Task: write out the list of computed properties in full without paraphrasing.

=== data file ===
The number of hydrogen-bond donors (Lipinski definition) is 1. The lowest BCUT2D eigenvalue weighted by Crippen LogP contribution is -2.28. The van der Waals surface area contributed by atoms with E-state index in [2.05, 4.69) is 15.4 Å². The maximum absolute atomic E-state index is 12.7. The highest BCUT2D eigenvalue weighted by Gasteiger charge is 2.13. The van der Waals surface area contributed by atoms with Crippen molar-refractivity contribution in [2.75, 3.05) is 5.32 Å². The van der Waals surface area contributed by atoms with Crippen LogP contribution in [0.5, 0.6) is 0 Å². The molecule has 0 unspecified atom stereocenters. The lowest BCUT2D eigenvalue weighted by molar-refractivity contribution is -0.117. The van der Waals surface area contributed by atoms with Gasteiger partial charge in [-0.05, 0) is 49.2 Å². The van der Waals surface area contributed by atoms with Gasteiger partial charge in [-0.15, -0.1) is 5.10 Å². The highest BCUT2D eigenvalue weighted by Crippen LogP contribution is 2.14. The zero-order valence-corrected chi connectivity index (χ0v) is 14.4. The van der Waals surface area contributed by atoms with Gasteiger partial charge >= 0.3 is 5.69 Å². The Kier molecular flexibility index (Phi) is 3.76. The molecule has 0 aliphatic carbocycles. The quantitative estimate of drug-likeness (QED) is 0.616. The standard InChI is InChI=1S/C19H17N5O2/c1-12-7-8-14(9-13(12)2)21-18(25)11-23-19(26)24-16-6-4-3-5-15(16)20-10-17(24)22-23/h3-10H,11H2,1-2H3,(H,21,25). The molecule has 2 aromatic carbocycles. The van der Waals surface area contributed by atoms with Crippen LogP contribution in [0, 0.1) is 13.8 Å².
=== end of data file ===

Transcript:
The number of hydrogen-bond donors (Lipinski definition) is 1. The lowest BCUT2D eigenvalue weighted by Crippen LogP contribution is -2.28. The van der Waals surface area contributed by atoms with E-state index in [2.05, 4.69) is 15.4 Å². The maximum absolute atomic E-state index is 12.7. The highest BCUT2D eigenvalue weighted by Gasteiger charge is 2.13. The van der Waals surface area contributed by atoms with Crippen molar-refractivity contribution in [2.75, 3.05) is 5.32 Å². The van der Waals surface area contributed by atoms with Crippen LogP contribution in [0.5, 0.6) is 0 Å². The molecule has 0 unspecified atom stereocenters. The lowest BCUT2D eigenvalue weighted by molar-refractivity contribution is -0.117. The van der Waals surface area contributed by atoms with Gasteiger partial charge in [-0.05, 0) is 49.2 Å². The van der Waals surface area contributed by atoms with Gasteiger partial charge in [-0.15, -0.1) is 5.10 Å². The highest BCUT2D eigenvalue weighted by Crippen LogP contribution is 2.14. The zero-order valence-corrected chi connectivity index (χ0v) is 14.4. The van der Waals surface area contributed by atoms with Gasteiger partial charge >= 0.3 is 5.69 Å². The Kier molecular flexibility index (Phi) is 3.76. The molecule has 0 aliphatic carbocycles. The quantitative estimate of drug-likeness (QED) is 0.616. The standard InChI is InChI=1S/C19H17N5O2/c1-12-7-8-14(9-13(12)2)21-18(25)11-23-19(26)24-16-6-4-3-5-15(16)20-10-17(24)22-23/h3-10H,11H2,1-2H3,(H,21,25). The molecule has 2 aromatic carbocycles. The van der Waals surface area contributed by atoms with Crippen LogP contribution in [0, 0.1) is 13.8 Å².